© 1997-2017
John Saunders


BRITBASE - British Chess Game Archive

Tournament: 33rd British Chess Championship • All 66 games (plus 92 other games from subsidiary sections)
Venue: University Coll., Nottingham • Dates: 12-23 August 1946 • Download PGN • Last Edited: Thursday 7 April, 2016 8:53 PM

1946 British Chess Championship crosstable

1946 British Ladies' Chess Championship crosstable
In the play-off for the women's title, held in Covent Garden, London, from 30 September to 2 October 1946, Elaine Saunders defeated Rowena Bruce 2½-½.

Major Open 1
Major Open 2
Major Open 3
Major Open 4

(Draw order for Section 4 was 1 Brocklesby, 2 Woodthorpe, 3 Collier, 4 Welch, 5 Morry, 6 Bruce, 7 Duffield, 8 Gook, 9 Wright, 10 Illingworth, 11 Saunders, 12 Chapman - apply pairing rules to find rounds and dates of games)

FIRST CLASS Section 1: 1 B. Pawliszyn (Nottingham) 9½ ; 2 H. W. Scarlett (Cambridge) 8½; 3 F. E. Beadles (Thorneywood) 7½. Section 2: 1 J. Harwood (Doncaster) 9; 2 J. H. B. Bennett (Darlington) 7½; 3 R. Teene (London) 7. Section 3: 1 F. L. Osborne (London) 8½; 2 Miss F. Heemskerk (Holland) 7; 3, W.W. Henderson (London) 6½.

SECOND CLASS Section 1: 1-2 F. J. Andrews (Redhil), T. J. Hart (Plymstock) 8½; 3 Rev. H. C. de Barathy (Bromley) 8. Section 2. 1 R. A. Wagstaff (London) 8½; 2 K. F. Wroe 8; 3 W. N. Emeny 7½.

THIRD CLASS Section 1: 1 D. A. Thomas (Bristol) 9 ; 2 R. L. Nunn (Tring) 8½ ; 3 Rev. C. Ball (Sherwood) 8. Section 2: 1 D. Ll. Jones (Barry) 8½ ; 2-3 D. G. Horseman (Coventry), A. F. Thomas (Worcester) 8.

JUNIOR 1 J. A. Wall (London) 9 ; 2 P. Worthington (Birkenhead) 8½ ; 3 B. Doy (Mansfield), H. W. Rayson (Nottingham) and I. P. Russell (Hull) 8.

1946 Nottingham competitors
Back row, left to right: Gabriel Wood, Reginald Broadbent, Philip Milner-Barry, Andrew RB Thomas, Baruch H Wood.
Front row, left to right: Bob Wade, Frank Parr, William Winter, Robert Combe, Hugh Alexander, Harry Golombek, Gerald Abrahams.

Robert Forbes Combe (16 August 1912, Logie Buchan, Aberdeenshire — 12 February 1952, Aberdeen)

Note - according to a report in the Hastings and St Leonard's Observer of 31 August 1946, the Championship winner's surname was pronounced 'coam'.

RF Combe
From the Aberdeen Journal, 24 Aug 1946

Gabriel Jacquin Wood (23 June 1903, Battle/Bexhill-on-Sea, Sussex — 5 November 1983, Dereham, Norfolk) A very unusual middle name, given in both birth and death registrations, but not hitherto in any chess references to him. In 1939 he was listed as a "chemist photographic dealer" living with his wife Gladys M Wood in Southall, Middlesex, with a Mary E(dith) Wood, who could well have been his (unmarried) mother. He was with her in 1911 in Hull. He married Gladys in 1927 in Peterborough.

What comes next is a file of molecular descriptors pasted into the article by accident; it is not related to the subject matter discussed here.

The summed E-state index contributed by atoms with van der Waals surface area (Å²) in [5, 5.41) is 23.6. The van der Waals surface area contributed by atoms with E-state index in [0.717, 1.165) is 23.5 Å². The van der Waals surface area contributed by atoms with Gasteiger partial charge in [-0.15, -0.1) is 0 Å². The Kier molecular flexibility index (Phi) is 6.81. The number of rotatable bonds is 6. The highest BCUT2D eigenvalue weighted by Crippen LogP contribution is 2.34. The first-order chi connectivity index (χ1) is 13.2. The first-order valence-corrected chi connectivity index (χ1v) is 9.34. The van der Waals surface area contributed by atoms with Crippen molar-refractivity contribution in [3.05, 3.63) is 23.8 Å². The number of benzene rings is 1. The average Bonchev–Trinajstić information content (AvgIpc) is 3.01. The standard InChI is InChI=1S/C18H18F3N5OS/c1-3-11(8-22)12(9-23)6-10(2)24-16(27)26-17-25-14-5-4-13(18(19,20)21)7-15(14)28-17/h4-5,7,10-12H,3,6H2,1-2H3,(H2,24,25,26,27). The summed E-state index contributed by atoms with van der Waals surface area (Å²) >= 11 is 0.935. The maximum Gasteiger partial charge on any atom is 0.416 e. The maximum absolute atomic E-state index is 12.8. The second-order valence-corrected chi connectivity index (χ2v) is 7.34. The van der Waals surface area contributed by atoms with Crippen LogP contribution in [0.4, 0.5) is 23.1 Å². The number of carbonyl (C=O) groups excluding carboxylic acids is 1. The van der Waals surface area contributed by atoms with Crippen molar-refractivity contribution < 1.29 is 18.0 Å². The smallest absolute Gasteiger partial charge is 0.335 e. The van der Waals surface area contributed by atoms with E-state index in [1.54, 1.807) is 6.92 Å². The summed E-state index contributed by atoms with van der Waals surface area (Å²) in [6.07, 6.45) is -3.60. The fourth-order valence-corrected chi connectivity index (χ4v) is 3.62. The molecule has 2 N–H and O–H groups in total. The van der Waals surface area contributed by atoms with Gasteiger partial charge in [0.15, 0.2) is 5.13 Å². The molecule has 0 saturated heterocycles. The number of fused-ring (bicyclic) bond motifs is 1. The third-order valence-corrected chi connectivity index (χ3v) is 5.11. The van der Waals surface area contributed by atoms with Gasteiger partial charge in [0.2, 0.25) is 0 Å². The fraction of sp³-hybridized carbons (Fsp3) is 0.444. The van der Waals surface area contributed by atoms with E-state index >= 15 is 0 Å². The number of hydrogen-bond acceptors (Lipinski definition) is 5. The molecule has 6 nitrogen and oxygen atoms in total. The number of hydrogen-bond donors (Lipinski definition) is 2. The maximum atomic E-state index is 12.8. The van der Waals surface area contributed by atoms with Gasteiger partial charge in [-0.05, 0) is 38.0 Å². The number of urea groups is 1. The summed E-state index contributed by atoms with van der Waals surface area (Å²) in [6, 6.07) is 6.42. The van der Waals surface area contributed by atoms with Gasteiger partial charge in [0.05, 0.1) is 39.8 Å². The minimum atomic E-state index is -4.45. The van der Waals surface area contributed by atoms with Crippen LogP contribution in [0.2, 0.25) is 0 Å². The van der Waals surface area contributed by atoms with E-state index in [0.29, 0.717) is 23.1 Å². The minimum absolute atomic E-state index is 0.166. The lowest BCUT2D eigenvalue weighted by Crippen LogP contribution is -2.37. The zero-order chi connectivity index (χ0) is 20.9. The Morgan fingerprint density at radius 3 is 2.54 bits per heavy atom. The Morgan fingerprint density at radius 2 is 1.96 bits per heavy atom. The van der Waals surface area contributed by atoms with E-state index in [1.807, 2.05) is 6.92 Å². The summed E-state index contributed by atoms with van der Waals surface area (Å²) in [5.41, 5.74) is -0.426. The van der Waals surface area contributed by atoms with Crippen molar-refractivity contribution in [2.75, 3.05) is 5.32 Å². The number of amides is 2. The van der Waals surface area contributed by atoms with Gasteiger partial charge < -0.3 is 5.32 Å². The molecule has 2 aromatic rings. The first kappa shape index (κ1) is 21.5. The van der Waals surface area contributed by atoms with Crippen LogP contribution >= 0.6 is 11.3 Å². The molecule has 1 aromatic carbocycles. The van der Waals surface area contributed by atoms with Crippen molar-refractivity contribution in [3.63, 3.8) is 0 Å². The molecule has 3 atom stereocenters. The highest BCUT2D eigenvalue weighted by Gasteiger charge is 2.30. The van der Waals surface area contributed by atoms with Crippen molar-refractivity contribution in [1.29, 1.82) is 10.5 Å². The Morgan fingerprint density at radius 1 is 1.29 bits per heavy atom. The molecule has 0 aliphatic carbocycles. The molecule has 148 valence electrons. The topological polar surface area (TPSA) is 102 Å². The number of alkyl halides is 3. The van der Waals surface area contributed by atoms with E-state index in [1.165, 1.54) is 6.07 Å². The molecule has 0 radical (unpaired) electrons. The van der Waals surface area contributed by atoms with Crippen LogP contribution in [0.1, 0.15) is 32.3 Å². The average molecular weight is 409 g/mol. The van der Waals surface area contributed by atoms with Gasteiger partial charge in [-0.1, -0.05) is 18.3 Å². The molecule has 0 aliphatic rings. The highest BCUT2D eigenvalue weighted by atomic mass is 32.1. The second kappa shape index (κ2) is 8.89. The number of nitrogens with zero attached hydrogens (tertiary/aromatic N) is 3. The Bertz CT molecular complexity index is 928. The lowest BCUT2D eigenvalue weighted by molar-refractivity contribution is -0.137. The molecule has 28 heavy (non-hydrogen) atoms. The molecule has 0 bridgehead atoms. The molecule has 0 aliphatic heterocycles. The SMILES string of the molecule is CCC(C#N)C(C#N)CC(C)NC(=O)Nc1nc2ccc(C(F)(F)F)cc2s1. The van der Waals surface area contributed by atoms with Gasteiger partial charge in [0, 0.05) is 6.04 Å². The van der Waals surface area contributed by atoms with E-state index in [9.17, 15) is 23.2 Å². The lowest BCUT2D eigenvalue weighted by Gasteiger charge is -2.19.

From the Hull Daily Mail, 28 August 1946: "G. Wood, who has just finished second with 7½ points against R. F. Combe’s 8 in the British Chess Championship Tournament at Nottingham, is a Hull man, and his performance is of much interest to the strong group of chess-players in the city.

"He became a junior member of the Hull Chess Club at a time when the club was rich in junior talent and with Teddy Hanger, grandson of Ald[erman]. Hanger, and E. B. Waller made a good show in the club tournaments. He lived in Caughey-st., and was employed by Boots, at the former King Edward-st. premises. Mr Wood then moved to London and little was heard of him here, until, about a year ago, it was seen that he had won the London Championship. Since then his victories include this year’s British Correspondence Chess Championship. It was this fine achievement that secured for him the invitation to play in the British Tournament and he has not failed to add to his reputation.

"Hull players hope before long that they will see the British champion risen from their ranks."

Gabriel Wood's obituary in BCM, Jan 1984, p21: "Gabriel Wood (23 June 1903 — the date has been supplied by our correspondent Andrew Blackburn, whose firm is acting in the deceased’s estate) died at Dereham, Norfolk, on November 5th 1983. We are informed by Owen Hindle that the 1946 British Correspondence Champion had played in Norfolk chess circles in recent years. The wider chess community had lost touch with him decades ago, since we understand that he gave the game up shortly after his most successful period at the end of the war, when he was runner-up to Combe in the 1946 British Championship. In the 1948 British Championship he beat Alexander in only 19 moves, but after a loss 4-2 to Winter in a match in 1949 he seems to have given up OTB competitive play."

1946 Local Players


1946 Presentation to JN Derbyshire